The father of Bar Refaeli, the stunning Israeli supermodel, was convicted Thursday in Israeli court of “malicious damage” stemming from an incident in 2007.
For those of you not following Israeli news, here’s the quick version of what happened:
- Bar is followed by paparazzi while driving to her family’s house near Tel Aviv in Israel.
- She calls her dad, Rafi, to complain that the paparazzi is harassing her.
- When she gets to the house, Rafi comes outside and finds his daughter in tears.
- Rafi then allegedly confronts a photographer, pours water on his camera and damages his motorcycle.
- Charges are pressed, and last week Rafi is convicted of damaging the camera and motorcycle, but acquitted on an assault charge.
As a journalist, I’m certainly in favor of the protection of journalists. But I’m hard pressed to find comfort in a father getting prosecuted for protecting his daughter from an aggressive photographer.
Paparazzi does fuel the careers of many celebrities. (Where would Kim Kardashian or Paris Hilton be without cameras following their every move?) Too often however, the hounding of celebrities, or semi-celebrities, crosses a line.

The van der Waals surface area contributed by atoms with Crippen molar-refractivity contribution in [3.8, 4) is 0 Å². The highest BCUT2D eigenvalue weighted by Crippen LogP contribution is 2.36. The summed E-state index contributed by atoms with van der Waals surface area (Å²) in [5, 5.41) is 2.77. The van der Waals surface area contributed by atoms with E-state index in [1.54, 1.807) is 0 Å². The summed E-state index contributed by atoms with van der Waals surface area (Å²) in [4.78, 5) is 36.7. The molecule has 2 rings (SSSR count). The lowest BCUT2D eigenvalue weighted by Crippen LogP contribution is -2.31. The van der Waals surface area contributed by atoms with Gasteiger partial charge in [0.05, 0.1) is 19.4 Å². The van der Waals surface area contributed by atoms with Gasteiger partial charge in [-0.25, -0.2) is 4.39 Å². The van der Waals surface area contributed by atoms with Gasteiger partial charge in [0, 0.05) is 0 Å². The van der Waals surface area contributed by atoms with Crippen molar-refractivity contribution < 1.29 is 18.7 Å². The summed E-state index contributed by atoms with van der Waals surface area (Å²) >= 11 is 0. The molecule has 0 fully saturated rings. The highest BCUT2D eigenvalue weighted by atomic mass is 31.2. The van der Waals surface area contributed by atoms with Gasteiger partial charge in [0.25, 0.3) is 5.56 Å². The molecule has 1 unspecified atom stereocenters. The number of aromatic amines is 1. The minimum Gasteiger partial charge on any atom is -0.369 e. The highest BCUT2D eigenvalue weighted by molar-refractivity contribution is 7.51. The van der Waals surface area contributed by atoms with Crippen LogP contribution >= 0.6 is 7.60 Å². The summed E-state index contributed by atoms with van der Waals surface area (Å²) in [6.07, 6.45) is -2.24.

The trouble is that there’s no good solution to the paparazzi problem. You can’t restrict “paparazzi” while allowing a free press. Where do you draw the line between “paparazzi” and “photojournalists?”
Yes, it’s hard to see any true underlying journalism in the harassment of an Israeli supermodel driving home. But if you make laws against “bad journalism,” that means someone has to judge the journalism.
Once you start judging and restricting journalism, you go down a slippery slope leading to all sorts of restrictions on the free press.
Taking pictures of police attacking protesters could be considered “sensationalism,” and be shut down.
The same issue has come up with free speech: Obviously some speech–think Westboro Baptist Church–is vile and nothing we feel good about protecting. But since we know that nobody can objectively be the judge of what speech is “good” and what is “bad,” we must essentially allow all speech.
But even if we can’t restrict “bad” journalism, we should at least turn a blind eye to the breaking of paparazzi cameras. That is, when they decide to harass subjects and their families.
The paparazzi can consider it an occupational risk to know they may not always have legal recourse when they’re confronted by angry subjects.
Maybe that’ll help them learn to not be so aggressive–at least not to beautiful women who appear on the cover of Sports Illustrated in bikinis.
Kanye West, I care less about…
Jerusalem Post: Refaeli’s dad acquitted of assault
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